It is illegal to be drunk in a pub according to Section 12 of the 1872 Licensing Act. 'Every person found drunk... on any licensed premises, shall be liable to a penalty'. It is also an offence under the Metropolitan Police Act 1839 for the keeper of a public house to permit drunkenness or disorderly conduct on the premises. Furthermore, under the Licensing Act 2003, it is an offence to sell alcohol to a person who is drunk, or to obtain alcohol for consumption by a person who is drunk. The same Act also forbids you to be drunk and in charge of a steam engine, a horse, or cattle in England and Wales.


In Scotland, it’s illegal since 1972 to be drunk and in charge of a cow. You could be fined £200 and jailed for up to 51 weeks.

The Salmon Act 1986, Section 32 poaching law states that it is illegal to ‘handle salmon in suspicious circumstances.’ In recent years this has been extended to trout, eels, lampreys and smelt.


Around & About


Until relatively recently, women at official Thetford Town Council sessions were required to seek the mayor's permission in order to take off their hats. The blokes, on the other hand, could to use their own judgement about when to discard their headgear.


In York, it is legal to shoot a Scotsman on sight, with a crossbow, except on Sundays.

Singing Happy Birthday is in breach of copyright laws if used for commercial purposes, which is why staff in some restaurants often sing their own made-up alternative. The rights are owned by Warner/Chappell. 


And finally…


A law from 1313 states that it’s forbidden for MPs to wear armour in parliament, and that anyone who dies in the Houses of Parliament is entitled to a state funeral.

Under the terms of the Police Act 1996, Pt V, it’s illegal to pretend to be part of the police by wearing part of the uniform, even for a fancy dress party or for the purposes of, ahem, removing it again.


Sadly, the one about pregnant women being allowed, in an emergency, to relieve themselves in a policeman’s helmet, is apocryphal.


But, I’m sure you will be relieved (arf, arf) to learn that, under the terms of the Prohibition and Inspections Act of 1998, it is illegal to cause a nuclear explosion.


  1. Some of these are wonderful, Zoe. That urinating on your back wheel in public...why not just use a nearby house's toilet since you have the right?
    I always wonder how the police would react if someone laid a complaint under one of these archaic laws. I guess shooting a Scotsman in York might raise a few eyebrows.
    Good thing the one about wearing armor in parliament doesn't apply in the US. The members of Congress may need it there!

    1. I suppose there may be occasions when you are out in your car with no houses in sight, Michael...?

      I don't know if body armour counts!

  2. Fantastic list. I would always be in jail for eating chocolate on public transportation. Or perhaps singing a bawdy ballad on the street?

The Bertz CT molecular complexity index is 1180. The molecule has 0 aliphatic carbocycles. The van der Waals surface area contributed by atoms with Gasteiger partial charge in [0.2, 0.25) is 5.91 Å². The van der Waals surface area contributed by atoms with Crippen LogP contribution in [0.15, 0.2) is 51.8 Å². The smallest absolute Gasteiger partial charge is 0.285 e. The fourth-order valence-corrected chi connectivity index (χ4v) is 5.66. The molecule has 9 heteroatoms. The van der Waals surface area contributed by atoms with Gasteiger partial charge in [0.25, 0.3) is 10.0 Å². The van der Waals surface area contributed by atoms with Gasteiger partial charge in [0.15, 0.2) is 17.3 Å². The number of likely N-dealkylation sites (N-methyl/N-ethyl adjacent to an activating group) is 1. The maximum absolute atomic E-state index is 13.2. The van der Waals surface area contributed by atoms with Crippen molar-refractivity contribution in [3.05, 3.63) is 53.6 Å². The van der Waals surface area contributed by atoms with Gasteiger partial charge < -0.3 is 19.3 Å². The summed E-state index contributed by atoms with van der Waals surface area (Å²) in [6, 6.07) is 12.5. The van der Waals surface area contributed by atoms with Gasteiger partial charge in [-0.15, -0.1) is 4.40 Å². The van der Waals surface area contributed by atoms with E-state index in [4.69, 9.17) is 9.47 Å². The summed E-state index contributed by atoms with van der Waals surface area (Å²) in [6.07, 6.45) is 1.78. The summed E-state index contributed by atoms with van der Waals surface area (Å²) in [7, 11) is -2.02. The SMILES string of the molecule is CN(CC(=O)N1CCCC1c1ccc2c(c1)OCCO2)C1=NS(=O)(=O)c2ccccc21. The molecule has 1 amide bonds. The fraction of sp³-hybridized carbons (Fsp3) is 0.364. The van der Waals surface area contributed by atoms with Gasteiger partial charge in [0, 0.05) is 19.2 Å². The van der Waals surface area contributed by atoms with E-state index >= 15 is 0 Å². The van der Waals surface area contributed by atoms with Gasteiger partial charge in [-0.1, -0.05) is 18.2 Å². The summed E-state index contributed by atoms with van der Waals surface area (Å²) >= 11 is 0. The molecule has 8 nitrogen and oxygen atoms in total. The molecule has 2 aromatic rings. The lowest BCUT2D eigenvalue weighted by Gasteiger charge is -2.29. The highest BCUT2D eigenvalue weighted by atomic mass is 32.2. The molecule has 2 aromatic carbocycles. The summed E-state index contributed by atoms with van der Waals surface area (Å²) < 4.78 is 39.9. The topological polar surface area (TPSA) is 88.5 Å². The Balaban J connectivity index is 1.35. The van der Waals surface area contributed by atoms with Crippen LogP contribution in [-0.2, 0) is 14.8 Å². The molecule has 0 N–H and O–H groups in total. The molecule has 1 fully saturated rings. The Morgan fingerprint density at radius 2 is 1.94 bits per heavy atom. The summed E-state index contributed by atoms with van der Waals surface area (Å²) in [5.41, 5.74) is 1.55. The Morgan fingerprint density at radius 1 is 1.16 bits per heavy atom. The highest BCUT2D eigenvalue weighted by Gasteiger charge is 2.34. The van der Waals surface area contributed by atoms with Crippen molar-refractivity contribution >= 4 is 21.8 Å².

Some are so absurd. I mean, like it's legal to shoot a Scotsman except on Sunday!
    But so much fun to read about. Now what will happen since Brexit about importing potatoes from Poland? Sounds like a set-up for a potato smuggling ring.

    1. I should have added a codicil to this blog, to the effect that anyone who gets arrested trying to put any of these to the test is on their own, Kathy!

  3. There has to be a short story somewhere about enticing the dog of someone you dislike to mate with the Queen's corgis.

  4. I love this, Zoe! One can try imagine the motivations of the authorities in passing such laws. In some cases, they seem to be trying to prevent the reoccurrence of an incident that was only going to happen once anyway. I would guess that none of the men involved in the automobile one was left handed.

    1. That Metropolitan Police Act of 1839 was just determined to take all the fun out of doing just about anything, wasn't it?

      Hadn't considered the plight of the left-handed motorist, though!

  5. I believe a bale of hay counts as 'biofuel.' And I know those Scottish lads get into trouble with sheep, but manniquens??? At least they don't mishandle the Salmon. All of which may explain the treatment of Scotsmen in York. (...or not.)

    And since you didn't give a Word of the Week, I'll give you two:

    HALFPACE - that small landing at the top of a flight of stairs where you have to turn and take another flight of stairs whether going up or down.

    ULOTRICHOUS - the characteristic of people with curly hair.

    1. You do come up with some lovely words, EvKa. Thank you for those. I was aware of halfpace as my house has such a feature. But ulotrichous is a new one on me. Wonderful word!

  6. My mother was ulotrichous? I never suspected.

    1. Hmm, you have to wonder, though, Kathy, if you went up to someone and made the comment, "I see your mother is ulotrichous..." You may get a punch on the nose!

  7. Hmm, well the subject of left handed drivers is pretty well exhausted, and dogging the royal family's pets might find favor in certain animal husbandry chat rooms, but my favorite is the bit about ten-year-old boys and naked mannequins. Are similarly aged girls not worthy of similar protection from the corruption of their young minds? By the way, the no snow on vehicle windshields or roof tops is a still enforced law in the Northeast US...and if ever you've been behind a snow covered eighteen wheeler on an interstate, you know why.